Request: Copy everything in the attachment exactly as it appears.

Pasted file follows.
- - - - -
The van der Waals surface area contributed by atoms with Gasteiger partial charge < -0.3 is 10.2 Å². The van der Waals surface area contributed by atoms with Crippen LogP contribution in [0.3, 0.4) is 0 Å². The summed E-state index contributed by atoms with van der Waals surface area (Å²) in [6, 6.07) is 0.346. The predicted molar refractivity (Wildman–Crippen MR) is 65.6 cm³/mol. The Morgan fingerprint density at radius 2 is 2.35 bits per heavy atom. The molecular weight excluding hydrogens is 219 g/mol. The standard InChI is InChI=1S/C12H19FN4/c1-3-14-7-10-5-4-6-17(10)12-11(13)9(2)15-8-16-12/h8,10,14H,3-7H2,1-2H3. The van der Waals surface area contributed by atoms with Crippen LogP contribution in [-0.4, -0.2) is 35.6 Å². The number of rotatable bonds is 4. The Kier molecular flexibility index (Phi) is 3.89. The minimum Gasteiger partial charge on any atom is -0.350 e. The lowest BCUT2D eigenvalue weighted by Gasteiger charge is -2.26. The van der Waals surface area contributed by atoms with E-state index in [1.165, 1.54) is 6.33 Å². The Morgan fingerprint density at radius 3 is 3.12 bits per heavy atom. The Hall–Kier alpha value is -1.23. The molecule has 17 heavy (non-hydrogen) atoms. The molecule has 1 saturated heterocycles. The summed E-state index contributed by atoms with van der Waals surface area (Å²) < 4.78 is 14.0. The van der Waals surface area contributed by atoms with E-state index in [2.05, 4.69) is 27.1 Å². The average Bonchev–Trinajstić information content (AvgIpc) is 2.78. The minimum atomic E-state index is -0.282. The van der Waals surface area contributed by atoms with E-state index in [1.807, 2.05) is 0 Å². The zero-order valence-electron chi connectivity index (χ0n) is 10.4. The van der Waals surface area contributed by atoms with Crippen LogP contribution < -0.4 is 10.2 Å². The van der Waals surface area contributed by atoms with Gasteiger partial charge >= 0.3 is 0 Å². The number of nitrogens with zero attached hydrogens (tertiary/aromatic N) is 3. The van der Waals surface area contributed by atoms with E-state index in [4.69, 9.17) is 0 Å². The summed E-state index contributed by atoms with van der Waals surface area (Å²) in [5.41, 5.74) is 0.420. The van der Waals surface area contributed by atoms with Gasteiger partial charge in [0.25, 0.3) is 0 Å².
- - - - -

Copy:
The van der Waals surface area contributed by atoms with Gasteiger partial charge < -0.3 is 10.2 Å². The van der Waals surface area contributed by atoms with Crippen LogP contribution in [0.3, 0.4) is 0 Å². The summed E-state index contributed by atoms with van der Waals surface area (Å²) in [6, 6.07) is 0.346. The predicted molar refractivity (Wildman–Crippen MR) is 65.6 cm³/mol. The Morgan fingerprint density at radius 2 is 2.35 bits per heavy atom. The molecular weight excluding hydrogens is 219 g/mol. The standard InChI is InChI=1S/C12H19FN4/c1-3-14-7-10-5-4-6-17(10)12-11(13)9(2)15-8-16-12/h8,10,14H,3-7H2,1-2H3. The van der Waals surface area contributed by atoms with Crippen LogP contribution in [-0.4, -0.2) is 35.6 Å². The number of rotatable bonds is 4. The Kier molecular flexibility index (Phi) is 3.89. The minimum Gasteiger partial charge on any atom is -0.350 e. The lowest BCUT2D eigenvalue weighted by Gasteiger charge is -2.26. The van der Waals surface area contributed by atoms with E-state index in [1.165, 1.54) is 6.33 Å². The Morgan fingerprint density at radius 3 is 3.12 bits per heavy atom. The Hall–Kier alpha value is -1.23. The molecule has 17 heavy (non-hydrogen) atoms. The molecule has 1 saturated heterocycles. The summed E-state index contributed by atoms with van der Waals surface area (Å²) < 4.78 is 14.0. The van der Waals surface area contributed by atoms with E-state index in [2.05, 4.69) is 27.1 Å². The average Bonchev–Trinajstić information content (AvgIpc) is 2.78. The minimum atomic E-state index is -0.282. The van der Waals surface area contributed by atoms with E-state index in [1.807, 2.05) is 0 Å². The zero-order valence-electron chi connectivity index (χ0n) is 10.4. The van der Waals surface area contributed by atoms with Crippen LogP contribution < -0.4 is 10.2 Å². The van der Waals surface area contributed by atoms with Gasteiger partial charge >= 0.3 is 0 Å². The number of nitrogens with zero attached hydrogens (tertiary/aromatic N) is 3. The van der Waals surface area contributed by atoms with E-state index in [4.69, 9.17) is 0 Å². The summed E-state index contributed by atoms with van der Waals surface area (Å²) in [5.41, 5.74) is 0.420. The van der Waals surface area contributed by atoms with Gasteiger partial charge in [0.25, 0.3) is 0 Å².